Wednesday, July 3, 2013

Chromophobia, the Book

Reaktion published David Batchelor's Chromophobia in 2000 (and it remains in print). This post is partly a reminder-to-self that I must order it for the library where I work. The book is discussed with reverence by Maggie Nelson, an unusually credible witness.

"In his slim and lovely book, Chromophobia, David Batchelor meditates on precisely this problem. First he charts how Western art has an "intimidating and ancient tradition of disegno versus colore line versus color  in which line is figured as masculine and color as feminine. (The nineteenth century French color theorist Charles Blanc articulated the hierarchy in this idea with the utmost of clarity: "The union of design and color is necessary to beget painting just as is the union of man and woman to beget mankind, but design must maintain its preponderance over color. Otherwise painting speeds to its ruin:  it will fall through color just as mankind fell through Eve".)  Batchelor then explores how for centuries various Western artists and art theorists have linked color – specifically color-as-corruption  with the feminine, the "Orient," the infantile, and the homosexual."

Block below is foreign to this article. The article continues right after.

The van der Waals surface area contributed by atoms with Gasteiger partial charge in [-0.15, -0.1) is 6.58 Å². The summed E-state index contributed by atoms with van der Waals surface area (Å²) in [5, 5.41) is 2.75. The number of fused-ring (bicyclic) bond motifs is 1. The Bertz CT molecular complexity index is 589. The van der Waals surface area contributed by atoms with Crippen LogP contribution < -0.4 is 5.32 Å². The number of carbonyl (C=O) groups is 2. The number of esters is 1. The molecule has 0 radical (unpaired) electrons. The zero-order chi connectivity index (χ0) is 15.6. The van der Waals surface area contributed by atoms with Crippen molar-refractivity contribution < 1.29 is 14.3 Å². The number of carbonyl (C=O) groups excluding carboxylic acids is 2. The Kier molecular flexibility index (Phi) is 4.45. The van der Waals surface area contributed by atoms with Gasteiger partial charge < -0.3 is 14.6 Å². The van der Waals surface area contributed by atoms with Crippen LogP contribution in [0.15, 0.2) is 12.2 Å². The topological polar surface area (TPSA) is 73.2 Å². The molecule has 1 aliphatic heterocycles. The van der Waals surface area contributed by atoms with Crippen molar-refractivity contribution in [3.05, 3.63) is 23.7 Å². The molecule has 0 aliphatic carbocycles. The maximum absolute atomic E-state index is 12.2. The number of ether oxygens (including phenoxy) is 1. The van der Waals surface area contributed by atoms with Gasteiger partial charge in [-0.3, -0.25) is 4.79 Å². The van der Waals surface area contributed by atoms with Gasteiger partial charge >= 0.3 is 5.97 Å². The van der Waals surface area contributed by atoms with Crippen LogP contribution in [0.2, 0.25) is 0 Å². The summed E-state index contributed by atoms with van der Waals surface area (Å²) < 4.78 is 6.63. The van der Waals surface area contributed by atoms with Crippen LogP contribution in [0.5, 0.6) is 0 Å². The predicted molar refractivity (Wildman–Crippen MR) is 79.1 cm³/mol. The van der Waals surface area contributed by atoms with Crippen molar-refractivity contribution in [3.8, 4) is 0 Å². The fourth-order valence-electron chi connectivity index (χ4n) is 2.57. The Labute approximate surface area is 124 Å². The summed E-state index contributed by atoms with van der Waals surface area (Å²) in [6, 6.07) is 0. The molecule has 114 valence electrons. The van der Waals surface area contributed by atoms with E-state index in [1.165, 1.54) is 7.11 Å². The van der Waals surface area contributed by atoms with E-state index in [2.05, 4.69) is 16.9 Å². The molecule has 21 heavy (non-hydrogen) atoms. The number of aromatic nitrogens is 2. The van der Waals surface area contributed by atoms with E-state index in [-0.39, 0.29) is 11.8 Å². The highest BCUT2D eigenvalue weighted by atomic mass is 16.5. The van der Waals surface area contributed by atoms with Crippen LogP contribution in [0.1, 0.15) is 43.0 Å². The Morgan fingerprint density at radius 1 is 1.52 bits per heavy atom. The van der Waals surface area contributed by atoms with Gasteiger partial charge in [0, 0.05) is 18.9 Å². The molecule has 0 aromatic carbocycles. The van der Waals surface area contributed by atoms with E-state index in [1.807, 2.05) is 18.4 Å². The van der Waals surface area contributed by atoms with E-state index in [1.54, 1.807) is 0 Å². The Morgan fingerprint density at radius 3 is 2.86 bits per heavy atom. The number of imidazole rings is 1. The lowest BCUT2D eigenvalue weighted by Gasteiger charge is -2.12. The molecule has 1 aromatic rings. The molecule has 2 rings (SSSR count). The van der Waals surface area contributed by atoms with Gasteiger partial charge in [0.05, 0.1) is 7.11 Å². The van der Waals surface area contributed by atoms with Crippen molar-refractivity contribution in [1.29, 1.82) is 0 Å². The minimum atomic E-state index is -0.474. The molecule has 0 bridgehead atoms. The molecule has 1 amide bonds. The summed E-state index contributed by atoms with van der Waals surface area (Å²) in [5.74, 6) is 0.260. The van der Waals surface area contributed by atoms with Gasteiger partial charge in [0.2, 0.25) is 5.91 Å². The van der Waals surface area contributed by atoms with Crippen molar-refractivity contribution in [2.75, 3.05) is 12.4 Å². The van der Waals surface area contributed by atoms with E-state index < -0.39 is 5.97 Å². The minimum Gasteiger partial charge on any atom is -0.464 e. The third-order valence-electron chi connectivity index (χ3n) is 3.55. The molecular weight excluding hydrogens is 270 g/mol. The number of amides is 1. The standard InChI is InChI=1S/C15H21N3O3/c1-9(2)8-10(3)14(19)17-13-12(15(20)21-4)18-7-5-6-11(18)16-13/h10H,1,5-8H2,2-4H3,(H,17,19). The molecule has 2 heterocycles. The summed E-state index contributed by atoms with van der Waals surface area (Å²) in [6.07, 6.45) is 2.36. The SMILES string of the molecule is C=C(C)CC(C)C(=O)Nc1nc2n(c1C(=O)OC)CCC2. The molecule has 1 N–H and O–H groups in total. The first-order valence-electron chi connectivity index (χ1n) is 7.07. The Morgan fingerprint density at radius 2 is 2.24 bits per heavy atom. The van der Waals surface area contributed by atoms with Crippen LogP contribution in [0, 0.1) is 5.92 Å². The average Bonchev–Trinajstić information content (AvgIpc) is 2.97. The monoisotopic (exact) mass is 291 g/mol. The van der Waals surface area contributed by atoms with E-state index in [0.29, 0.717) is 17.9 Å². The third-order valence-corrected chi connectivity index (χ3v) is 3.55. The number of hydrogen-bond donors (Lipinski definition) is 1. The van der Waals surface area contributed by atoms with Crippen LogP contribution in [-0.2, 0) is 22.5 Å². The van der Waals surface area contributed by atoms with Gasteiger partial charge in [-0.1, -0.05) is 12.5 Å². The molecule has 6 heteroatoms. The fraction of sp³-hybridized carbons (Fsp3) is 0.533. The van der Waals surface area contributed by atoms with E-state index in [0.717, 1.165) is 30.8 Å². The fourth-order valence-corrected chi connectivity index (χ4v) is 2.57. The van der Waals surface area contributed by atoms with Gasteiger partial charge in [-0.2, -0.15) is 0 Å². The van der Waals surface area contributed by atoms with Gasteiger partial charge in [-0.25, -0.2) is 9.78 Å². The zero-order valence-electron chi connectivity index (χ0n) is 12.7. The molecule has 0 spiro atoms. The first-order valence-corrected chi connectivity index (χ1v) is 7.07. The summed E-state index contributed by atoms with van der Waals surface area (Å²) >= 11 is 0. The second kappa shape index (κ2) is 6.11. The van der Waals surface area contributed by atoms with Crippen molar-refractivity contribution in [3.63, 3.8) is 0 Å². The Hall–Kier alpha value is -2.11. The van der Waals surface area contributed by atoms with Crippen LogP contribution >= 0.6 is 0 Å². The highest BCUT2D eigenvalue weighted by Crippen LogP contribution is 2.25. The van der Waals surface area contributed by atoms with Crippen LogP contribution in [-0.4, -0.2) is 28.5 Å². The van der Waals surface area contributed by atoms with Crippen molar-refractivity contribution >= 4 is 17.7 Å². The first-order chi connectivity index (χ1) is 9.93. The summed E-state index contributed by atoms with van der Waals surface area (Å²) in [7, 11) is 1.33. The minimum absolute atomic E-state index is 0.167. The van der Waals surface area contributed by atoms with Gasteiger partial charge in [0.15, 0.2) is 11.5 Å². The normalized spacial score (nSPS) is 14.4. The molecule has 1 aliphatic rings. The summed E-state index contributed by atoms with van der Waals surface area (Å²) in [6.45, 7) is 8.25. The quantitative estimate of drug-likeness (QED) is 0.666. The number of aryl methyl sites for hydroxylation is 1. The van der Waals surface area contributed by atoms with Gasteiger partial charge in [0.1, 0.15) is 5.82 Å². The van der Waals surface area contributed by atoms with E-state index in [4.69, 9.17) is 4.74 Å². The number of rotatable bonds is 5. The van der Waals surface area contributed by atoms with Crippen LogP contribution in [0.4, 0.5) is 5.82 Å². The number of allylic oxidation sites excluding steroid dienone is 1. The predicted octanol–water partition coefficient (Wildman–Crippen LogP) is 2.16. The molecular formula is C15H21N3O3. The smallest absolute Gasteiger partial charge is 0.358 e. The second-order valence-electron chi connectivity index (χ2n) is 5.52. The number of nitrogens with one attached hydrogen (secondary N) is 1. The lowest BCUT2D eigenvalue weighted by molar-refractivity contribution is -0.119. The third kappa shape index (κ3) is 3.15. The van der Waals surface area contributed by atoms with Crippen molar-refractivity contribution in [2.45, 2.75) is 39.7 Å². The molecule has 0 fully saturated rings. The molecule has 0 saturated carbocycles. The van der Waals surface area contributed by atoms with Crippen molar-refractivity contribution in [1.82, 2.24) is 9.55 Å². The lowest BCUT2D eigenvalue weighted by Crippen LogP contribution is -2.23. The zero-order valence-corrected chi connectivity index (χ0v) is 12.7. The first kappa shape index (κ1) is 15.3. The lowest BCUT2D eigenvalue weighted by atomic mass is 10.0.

I found this miniature review in Maggie Nelson's 2007 book from University of Iowa Press, Women, the New York School, and Other True Abstractions. Am reading that title now because of admiration for the author's 2012 book, The Art of Cruelty (which I read and promoted here).

Beyond the clarity of Maggie Nelson's style, what attracts me to her work is a righteous interest in so-called "minor" artists and writers whose reputations remain hanging off the fringes of movements or periods. The opening chapter of Women, the New York School and Other True Abstractions is a conversation about abstract painter Joan Mitchell (1925-1992) and abstract poet Barbara Guest (1920-2006) in relation to the far more famous male painters and poets who surrounded them in the mid-century art world.

Even though I would have claimed familiarity with the work of Mitchell and Guest, Nelson convinces me that I have never looked properly, never listened properly, with full attention. And this is what good critics ought to do, this ought to be their main job  persuading the reader, the viewer to bestow better attention on the poet or painter at hand.